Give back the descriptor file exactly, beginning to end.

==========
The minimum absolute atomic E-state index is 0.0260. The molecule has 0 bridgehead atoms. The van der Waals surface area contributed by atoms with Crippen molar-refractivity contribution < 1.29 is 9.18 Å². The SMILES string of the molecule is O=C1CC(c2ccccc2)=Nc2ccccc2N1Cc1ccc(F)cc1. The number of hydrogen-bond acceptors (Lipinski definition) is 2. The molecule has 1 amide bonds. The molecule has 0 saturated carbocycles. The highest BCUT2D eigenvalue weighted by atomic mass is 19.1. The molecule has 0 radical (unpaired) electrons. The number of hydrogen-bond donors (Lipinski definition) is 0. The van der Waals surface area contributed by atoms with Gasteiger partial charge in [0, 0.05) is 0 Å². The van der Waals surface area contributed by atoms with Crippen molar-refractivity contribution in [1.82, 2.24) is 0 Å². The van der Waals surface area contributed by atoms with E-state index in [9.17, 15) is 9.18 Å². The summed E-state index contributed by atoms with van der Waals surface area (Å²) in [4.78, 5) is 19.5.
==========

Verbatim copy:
The minimum absolute atomic E-state index is 0.0260. The molecule has 0 bridgehead atoms. The van der Waals surface area contributed by atoms with Crippen molar-refractivity contribution < 1.29 is 9.18 Å². The SMILES string of the molecule is O=C1CC(c2ccccc2)=Nc2ccccc2N1Cc1ccc(F)cc1. The number of hydrogen-bond acceptors (Lipinski definition) is 2. The molecule has 1 amide bonds. The molecule has 0 saturated carbocycles. The highest BCUT2D eigenvalue weighted by atomic mass is 19.1. The molecule has 0 radical (unpaired) electrons. The number of hydrogen-bond donors (Lipinski definition) is 0. The van der Waals surface area contributed by atoms with Gasteiger partial charge in [0, 0.05) is 0 Å². The van der Waals surface area contributed by atoms with Crippen molar-refractivity contribution in [1.82, 2.24) is 0 Å². The van der Waals surface area contributed by atoms with E-state index in [9.17, 15) is 9.18 Å². The summed E-state index contributed by atoms with van der Waals surface area (Å²) in [4.78, 5) is 19.5.